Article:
Dr. Dave Gallo of the Woods Hose Oceanographic offers a quick and astounding tour of coloration of sea animals. He points out that we’ve explored only 3% of the deep ocean, finding underwater lakes, waterfalls and more diversity of life than tropical rainforests. Most amazing in his quick tour are cephalopods, which can control their coloration and texture to give them astounding camoflauge. We see a squid try “the moving rock trick”, where it mimics a piece of coral and uses currents to sneak up on prey. The squid above is courting – it’s whte on the right (the color of anger) to scare off other males, and brown on the left to attract the female. We watch an innocent patch of coral, which turns out to be a squid in hiding – it gets spooked, turns white, explodes away in a flash of ink, and gets a standing ovation from the TED crowd.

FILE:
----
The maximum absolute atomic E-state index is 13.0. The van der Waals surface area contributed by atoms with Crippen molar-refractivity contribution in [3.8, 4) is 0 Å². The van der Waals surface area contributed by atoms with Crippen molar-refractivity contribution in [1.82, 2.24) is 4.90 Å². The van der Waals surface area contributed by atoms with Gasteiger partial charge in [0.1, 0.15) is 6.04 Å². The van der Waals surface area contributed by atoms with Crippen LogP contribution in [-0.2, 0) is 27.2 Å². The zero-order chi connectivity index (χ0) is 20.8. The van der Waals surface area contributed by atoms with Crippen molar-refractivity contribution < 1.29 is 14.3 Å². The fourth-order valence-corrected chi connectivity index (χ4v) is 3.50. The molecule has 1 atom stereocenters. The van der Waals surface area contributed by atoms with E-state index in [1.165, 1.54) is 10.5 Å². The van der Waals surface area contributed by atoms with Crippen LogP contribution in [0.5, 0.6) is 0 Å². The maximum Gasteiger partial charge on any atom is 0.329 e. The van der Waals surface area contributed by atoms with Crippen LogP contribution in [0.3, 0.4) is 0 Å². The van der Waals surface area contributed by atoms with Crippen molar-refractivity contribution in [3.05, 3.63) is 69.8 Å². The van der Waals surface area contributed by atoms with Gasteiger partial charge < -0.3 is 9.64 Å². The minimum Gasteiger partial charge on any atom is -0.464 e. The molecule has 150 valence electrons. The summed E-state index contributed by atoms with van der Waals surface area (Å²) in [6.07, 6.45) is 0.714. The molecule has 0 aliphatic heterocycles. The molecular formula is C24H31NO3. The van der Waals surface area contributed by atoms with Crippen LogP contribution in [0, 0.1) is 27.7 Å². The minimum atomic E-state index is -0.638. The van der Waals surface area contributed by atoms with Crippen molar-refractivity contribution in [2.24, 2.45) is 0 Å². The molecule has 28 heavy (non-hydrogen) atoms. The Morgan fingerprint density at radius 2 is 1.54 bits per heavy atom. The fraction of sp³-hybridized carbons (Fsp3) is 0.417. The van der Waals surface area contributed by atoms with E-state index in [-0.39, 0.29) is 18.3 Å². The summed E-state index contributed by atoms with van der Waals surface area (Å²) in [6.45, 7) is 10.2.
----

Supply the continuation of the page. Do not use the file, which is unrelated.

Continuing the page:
Paul Rothemund’s work is on a much smaller scale, but is also visually impressive. He talks about his work in terms of “magic incantations” – if we pass a magic incantation to a computer – a compiled programming language – the machine does our work for us. If we want to build things in the real world, we might use DNA – but we don’t yet have a compiler for proteins. Rothemund is coding proteins by hand and encouraging them to bend into arbitrary shapes. This involves writing a DNA sequence, sending it via email to a sequencing lab, getting strands of DNA back and using them to bend viral DNA into new shapes. He’s now able to make vials of microscoping stars amd smiley-faces out of DNA, with a 71% success rate. That’s cool, but it also points to the ability to create arbitrary micromachines made from DNA… and that’s amazingly cool.